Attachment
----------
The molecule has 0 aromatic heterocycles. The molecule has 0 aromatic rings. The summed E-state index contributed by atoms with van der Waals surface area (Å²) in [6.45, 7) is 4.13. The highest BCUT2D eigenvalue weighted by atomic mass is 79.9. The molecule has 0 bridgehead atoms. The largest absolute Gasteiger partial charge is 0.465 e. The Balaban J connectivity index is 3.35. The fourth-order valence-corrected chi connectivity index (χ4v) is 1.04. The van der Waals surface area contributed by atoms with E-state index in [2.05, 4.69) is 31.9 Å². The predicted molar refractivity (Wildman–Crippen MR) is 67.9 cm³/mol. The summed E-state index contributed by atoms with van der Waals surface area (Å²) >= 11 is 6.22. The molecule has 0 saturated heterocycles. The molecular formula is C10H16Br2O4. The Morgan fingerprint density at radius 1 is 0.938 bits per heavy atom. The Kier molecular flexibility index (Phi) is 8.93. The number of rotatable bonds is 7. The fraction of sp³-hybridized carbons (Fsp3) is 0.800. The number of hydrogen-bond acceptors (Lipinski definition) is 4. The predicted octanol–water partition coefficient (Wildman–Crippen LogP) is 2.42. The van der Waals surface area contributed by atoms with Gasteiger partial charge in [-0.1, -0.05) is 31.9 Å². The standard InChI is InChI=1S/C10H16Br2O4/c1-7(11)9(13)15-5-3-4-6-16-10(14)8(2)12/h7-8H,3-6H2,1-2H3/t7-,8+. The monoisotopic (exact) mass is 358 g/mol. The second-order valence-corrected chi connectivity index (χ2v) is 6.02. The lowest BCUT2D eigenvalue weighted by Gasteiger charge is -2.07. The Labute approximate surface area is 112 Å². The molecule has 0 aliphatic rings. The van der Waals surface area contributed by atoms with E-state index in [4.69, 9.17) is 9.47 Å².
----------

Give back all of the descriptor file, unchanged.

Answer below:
The molecule has 0 aromatic heterocycles. The molecule has 0 aromatic rings. The summed E-state index contributed by atoms with van der Waals surface area (Å²) in [6.45, 7) is 4.13. The highest BCUT2D eigenvalue weighted by atomic mass is 79.9. The molecule has 0 bridgehead atoms. The largest absolute Gasteiger partial charge is 0.465 e. The Balaban J connectivity index is 3.35. The fourth-order valence-corrected chi connectivity index (χ4v) is 1.04. The van der Waals surface area contributed by atoms with E-state index in [2.05, 4.69) is 31.9 Å². The predicted molar refractivity (Wildman–Crippen MR) is 67.9 cm³/mol. The summed E-state index contributed by atoms with van der Waals surface area (Å²) >= 11 is 6.22. The molecule has 0 saturated heterocycles. The molecular formula is C10H16Br2O4. The Morgan fingerprint density at radius 1 is 0.938 bits per heavy atom. The Kier molecular flexibility index (Phi) is 8.93. The number of rotatable bonds is 7. The fraction of sp³-hybridized carbons (Fsp3) is 0.800. The number of hydrogen-bond acceptors (Lipinski definition) is 4. The predicted octanol–water partition coefficient (Wildman–Crippen LogP) is 2.42. The van der Waals surface area contributed by atoms with Gasteiger partial charge in [-0.1, -0.05) is 31.9 Å². The standard InChI is InChI=1S/C10H16Br2O4/c1-7(11)9(13)15-5-3-4-6-16-10(14)8(2)12/h7-8H,3-6H2,1-2H3/t7-,8+. The monoisotopic (exact) mass is 358 g/mol. The second-order valence-corrected chi connectivity index (χ2v) is 6.02. The lowest BCUT2D eigenvalue weighted by Gasteiger charge is -2.07. The Labute approximate surface area is 112 Å². The molecule has 0 aliphatic rings. The van der Waals surface area contributed by atoms with E-state index in [4.69, 9.17) is 9.47 Å².